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Barkada Wine Bar Will Change Its Name After Drawing Criticism for Appropriation

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The four white men behind the new bar off U Street say they missed the mark

Barkada officially opens tonight at 12th and U Streets NW
Barkada’s owners have pledged to change the name of the wine bar one day after celebrating its official opening.
Rey Lopez/Eater DC

After receiving a flurry of criticism online for using a word from the Tagalog language native to the Philippines as the name for their new wine bar off U Street NW, the four white male owners of Barkada have promised to find a new name.

Preview coverage from Washington City Paper earlier this month and Eater DC yesterday drew attention to the bar, which does not serve Filipino food or drinks but attempted to adopt the name “Barkada” because it signifies a tight-knit group of friends. The owners said they felt that described their own friend group as well as the type of community they hoped to build at the bar. But less than 24 hours after Eater published a story Wednesday that included a cursory explanation of the name, partners Sebastian Zutant, Nick Guglietta, Nate Fisher, and Anthony Aligo agreed to heed the calls of commenters flooding the bar’s Instagram page asking to change the name.

One Facebook commenter listed as Dorothy Garcia responded to a link sharing Eater’s story by writing, “Your barkada would actually save you from making a big, honking, culturally appropriating faux pas. Like choosing a name from a language, people, and culture that you have absolutely no connection to. And featuring wines from said country’s colonizer, but not food or drinks from the country itself. Your barkada would expect you to do better than that.” Another commenter, listed as Ernest Jay Mandario Apaga, wrote, “Four white guys using a filipino word to name your bar is the 1990’s spiritual equivalent to getting tattoos of chinese symbols on your triceps ... this isn’t the kind of representation anyone was looking for but thanks for the appropriation!”

Guglietta confirmed to Eater that the group has committed to making a change shortly after he and his partners signed their name to apologetic statements, posted on the bar’s website and Instagram, that said they “missed the mark” and are “actively looking to change our identity and brand and engage in further dialogue with each of you.” The statement includes a pledge to donate proceeds from the opening to the Filipino community. Guglietta says the owners have already made plans to meet with members of the community for an “open dialogue.”

Zutant, a well-established sommelier in D.C. who owns Primrose in Brookland, attracted buzz to the new bar. He had curated a list of offbeat natural wines that included labels from Spain, which ruled the Philippines as a colony for more than 300 years. The bar also planned to sell trendy tinned fish, smoked salmon from Ivy City Smokehouse, and charcuterie from Stachowski Market in Georgetown.

“I pushed for the idea that it didn’t matter if our name was in a different language or not,” Zutant told WCP in an early July article. “I didn’t want to call it posse or homies or clique.”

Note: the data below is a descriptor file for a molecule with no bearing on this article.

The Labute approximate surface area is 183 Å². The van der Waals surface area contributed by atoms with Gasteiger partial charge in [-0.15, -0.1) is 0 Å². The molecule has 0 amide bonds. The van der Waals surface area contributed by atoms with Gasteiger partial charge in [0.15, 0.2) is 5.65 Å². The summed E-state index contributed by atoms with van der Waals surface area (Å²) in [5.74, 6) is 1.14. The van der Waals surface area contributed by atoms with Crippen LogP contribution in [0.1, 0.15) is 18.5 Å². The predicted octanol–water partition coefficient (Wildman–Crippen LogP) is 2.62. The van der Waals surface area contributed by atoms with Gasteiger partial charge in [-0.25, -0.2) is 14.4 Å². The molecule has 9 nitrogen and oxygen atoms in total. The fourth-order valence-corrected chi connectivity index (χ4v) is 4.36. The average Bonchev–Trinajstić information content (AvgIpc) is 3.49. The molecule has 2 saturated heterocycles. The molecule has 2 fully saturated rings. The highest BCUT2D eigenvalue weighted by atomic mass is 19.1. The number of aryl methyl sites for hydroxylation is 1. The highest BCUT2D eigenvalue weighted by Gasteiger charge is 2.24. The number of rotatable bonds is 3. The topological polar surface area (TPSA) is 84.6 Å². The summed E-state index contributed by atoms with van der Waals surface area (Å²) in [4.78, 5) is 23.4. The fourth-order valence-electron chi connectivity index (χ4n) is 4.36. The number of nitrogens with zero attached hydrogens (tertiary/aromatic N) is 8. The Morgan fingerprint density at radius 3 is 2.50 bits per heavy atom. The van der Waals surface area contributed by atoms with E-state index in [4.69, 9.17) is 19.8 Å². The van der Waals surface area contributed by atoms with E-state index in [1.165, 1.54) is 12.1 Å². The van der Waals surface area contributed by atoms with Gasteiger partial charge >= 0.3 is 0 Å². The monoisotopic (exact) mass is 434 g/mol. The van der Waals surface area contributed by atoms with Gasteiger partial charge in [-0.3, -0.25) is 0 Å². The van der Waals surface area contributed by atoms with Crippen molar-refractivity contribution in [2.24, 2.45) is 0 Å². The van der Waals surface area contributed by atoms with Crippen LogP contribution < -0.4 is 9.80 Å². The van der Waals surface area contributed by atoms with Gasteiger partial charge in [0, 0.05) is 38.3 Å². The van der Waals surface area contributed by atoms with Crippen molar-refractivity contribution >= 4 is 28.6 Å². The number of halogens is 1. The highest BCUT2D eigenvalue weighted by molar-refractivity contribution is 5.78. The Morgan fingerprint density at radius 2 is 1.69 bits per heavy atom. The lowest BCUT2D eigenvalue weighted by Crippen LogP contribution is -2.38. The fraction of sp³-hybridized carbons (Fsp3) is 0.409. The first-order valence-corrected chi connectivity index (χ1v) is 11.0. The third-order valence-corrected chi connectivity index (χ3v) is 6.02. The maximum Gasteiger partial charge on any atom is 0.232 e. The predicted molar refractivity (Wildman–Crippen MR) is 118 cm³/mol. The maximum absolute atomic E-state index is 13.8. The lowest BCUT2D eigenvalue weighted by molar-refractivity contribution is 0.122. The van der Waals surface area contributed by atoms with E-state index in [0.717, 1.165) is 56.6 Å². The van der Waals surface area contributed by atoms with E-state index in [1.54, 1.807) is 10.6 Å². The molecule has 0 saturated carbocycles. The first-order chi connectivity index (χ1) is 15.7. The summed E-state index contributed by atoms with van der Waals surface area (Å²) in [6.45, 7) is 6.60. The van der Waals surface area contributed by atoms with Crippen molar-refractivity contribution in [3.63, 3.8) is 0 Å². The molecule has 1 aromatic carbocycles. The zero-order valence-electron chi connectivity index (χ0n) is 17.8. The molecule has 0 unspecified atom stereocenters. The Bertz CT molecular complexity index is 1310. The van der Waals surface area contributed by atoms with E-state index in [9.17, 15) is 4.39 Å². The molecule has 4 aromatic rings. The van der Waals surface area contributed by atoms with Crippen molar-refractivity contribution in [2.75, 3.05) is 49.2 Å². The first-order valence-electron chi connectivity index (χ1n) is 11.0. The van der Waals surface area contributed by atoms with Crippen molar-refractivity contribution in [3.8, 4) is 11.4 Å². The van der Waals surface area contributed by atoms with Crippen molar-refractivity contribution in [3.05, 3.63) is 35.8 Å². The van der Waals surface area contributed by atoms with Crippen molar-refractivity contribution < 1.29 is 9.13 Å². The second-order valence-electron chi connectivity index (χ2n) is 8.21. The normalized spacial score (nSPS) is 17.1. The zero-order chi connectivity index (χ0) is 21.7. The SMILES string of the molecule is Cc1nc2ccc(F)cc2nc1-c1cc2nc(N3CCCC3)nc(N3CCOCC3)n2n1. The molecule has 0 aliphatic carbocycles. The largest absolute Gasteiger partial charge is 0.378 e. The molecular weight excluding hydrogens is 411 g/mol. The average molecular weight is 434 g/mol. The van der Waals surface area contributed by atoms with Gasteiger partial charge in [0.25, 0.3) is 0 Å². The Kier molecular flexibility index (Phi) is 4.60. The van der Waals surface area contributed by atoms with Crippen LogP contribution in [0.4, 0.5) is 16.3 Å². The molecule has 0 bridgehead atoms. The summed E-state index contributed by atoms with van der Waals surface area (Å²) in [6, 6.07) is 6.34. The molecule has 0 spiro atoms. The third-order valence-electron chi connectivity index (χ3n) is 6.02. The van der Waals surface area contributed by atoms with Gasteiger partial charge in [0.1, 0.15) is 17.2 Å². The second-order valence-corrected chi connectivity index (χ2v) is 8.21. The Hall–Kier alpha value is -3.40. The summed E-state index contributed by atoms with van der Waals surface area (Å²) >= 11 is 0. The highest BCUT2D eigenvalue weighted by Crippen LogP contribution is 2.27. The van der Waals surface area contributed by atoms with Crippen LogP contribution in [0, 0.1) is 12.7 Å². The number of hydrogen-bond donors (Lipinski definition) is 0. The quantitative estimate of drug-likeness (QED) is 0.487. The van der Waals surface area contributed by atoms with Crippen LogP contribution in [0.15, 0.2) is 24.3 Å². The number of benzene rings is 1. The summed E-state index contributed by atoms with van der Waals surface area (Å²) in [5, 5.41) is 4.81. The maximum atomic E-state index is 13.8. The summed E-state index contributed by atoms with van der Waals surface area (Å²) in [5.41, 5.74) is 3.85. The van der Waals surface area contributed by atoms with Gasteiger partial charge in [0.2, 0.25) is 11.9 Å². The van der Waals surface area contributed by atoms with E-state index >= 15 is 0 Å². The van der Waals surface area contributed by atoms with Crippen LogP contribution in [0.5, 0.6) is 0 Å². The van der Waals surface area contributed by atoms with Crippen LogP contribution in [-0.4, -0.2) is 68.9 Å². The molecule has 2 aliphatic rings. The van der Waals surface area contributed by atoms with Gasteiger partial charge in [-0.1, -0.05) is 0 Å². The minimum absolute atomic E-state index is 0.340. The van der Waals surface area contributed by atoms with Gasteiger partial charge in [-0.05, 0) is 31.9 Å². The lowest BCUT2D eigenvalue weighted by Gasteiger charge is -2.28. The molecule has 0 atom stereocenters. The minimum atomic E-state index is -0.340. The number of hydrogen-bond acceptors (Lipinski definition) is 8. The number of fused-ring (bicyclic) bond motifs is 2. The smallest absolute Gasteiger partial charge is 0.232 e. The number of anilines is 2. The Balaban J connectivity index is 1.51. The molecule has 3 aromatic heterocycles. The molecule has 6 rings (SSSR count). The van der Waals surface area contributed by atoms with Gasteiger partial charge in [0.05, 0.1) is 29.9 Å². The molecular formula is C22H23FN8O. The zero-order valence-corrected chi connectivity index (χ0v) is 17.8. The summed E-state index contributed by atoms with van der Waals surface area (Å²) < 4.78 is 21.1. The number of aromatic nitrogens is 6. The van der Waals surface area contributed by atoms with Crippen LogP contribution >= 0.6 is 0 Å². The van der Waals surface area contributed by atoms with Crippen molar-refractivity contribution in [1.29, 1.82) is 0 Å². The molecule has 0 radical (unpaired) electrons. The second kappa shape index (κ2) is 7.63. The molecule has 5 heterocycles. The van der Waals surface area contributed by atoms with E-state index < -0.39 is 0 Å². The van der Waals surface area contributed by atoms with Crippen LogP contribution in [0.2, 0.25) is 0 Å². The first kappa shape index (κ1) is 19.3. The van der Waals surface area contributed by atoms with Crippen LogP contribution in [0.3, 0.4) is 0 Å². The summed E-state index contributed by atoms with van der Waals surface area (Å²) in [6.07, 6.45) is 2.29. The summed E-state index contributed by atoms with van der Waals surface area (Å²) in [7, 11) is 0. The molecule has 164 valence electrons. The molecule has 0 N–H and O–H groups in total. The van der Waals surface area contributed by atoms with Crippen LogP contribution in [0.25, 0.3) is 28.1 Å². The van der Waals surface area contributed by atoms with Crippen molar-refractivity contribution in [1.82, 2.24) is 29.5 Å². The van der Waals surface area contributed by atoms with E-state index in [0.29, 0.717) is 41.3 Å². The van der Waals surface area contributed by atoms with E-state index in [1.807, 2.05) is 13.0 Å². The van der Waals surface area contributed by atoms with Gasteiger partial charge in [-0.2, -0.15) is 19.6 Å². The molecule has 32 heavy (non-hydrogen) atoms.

The owners do not plan to rush into finding a new name for the restaurant. Guglietta says that they haven’t decided what to call the restaurant in the interim, but the easiest option would be to “remove branding and operate nameless.” He says the process “is not going to be turned around in 24 hours, because “there’s a lot of steps to take in changing a name.”

“Part of the reason we did this is not because it’s our identity but we resonated with the meaning and thought behind the word,” Guglietta says. “But it was a mistake.”

Guglietta says the owners spent five months coming up with the name. He says in the course of considering Barkada, they received positive feedback from a few friends with Filipino heritage, but the owners recognize they should have done more to evaluate the decision.

Here’s the full statement on the restaurant’s website:

We ‘re changing the name. We reached out to many people in the community to find a name that embodied a sense of friendship and bond between people. When we ventured outside of our own language to capture that sentiment, we missed the mark. We apologize to all we offended, and to our community we hope to serve. It was never our intention to appropriate or capitalize on the Filipino culture and we recognize we fell short in engaging more of the Filipino community. Our goal is to be a gathering place for friends in the neighborhood, and to become friends with those neighbors. We still hope to carry through the ideals of friendship, starting with our ability to listen. We are actively looking to change our identity and brand and engage in further dialogue with each of you. We look forward to hearing more of your thoughts, and how we can better capture the ideals with which we started this project. We will be donating proceeds from our opening to support the Filipino community as well. Barkada is a beautiful word with a deep meaning of friendship. We want to honor that, and you, as we move forward. We hope to hear from you at


Anthony, Nick, Nate, & Sebastian

Tierney Plumb contributed to this report